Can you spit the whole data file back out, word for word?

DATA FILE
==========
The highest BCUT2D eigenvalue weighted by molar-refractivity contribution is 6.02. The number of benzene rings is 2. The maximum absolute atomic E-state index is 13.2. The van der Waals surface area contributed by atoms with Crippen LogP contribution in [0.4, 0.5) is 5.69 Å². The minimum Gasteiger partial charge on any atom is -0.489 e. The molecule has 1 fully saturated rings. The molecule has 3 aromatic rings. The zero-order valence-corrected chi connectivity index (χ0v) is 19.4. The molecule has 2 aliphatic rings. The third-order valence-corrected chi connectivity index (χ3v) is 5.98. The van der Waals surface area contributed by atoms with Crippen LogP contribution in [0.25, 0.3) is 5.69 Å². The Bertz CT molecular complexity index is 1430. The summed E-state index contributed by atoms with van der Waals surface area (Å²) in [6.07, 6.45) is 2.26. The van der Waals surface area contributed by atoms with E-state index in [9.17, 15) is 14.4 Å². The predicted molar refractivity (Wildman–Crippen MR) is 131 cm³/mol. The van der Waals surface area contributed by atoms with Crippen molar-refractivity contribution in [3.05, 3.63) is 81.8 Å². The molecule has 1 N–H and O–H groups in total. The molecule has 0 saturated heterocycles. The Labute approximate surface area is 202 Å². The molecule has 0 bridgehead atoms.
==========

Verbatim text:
The highest BCUT2D eigenvalue weighted by molar-refractivity contribution is 6.02. The number of benzene rings is 2. The maximum absolute atomic E-state index is 13.2. The van der Waals surface area contributed by atoms with Crippen LogP contribution in [0.4, 0.5) is 5.69 Å². The minimum Gasteiger partial charge on any atom is -0.489 e. The molecule has 1 fully saturated rings. The molecule has 3 aromatic rings. The zero-order valence-corrected chi connectivity index (χ0v) is 19.4. The molecule has 2 aliphatic rings. The third-order valence-corrected chi connectivity index (χ3v) is 5.98. The van der Waals surface area contributed by atoms with Crippen LogP contribution in [0.25, 0.3) is 5.69 Å². The Bertz CT molecular complexity index is 1430. The summed E-state index contributed by atoms with van der Waals surface area (Å²) in [6.07, 6.45) is 2.26. The van der Waals surface area contributed by atoms with E-state index in [9.17, 15) is 14.4 Å². The predicted molar refractivity (Wildman–Crippen MR) is 131 cm³/mol. The van der Waals surface area contributed by atoms with Crippen molar-refractivity contribution in [3.05, 3.63) is 81.8 Å². The molecule has 1 N–H and O–H groups in total. The molecule has 0 saturated heterocycles. The Labute approximate surface area is 202 Å². The molecule has 0 bridgehead atoms.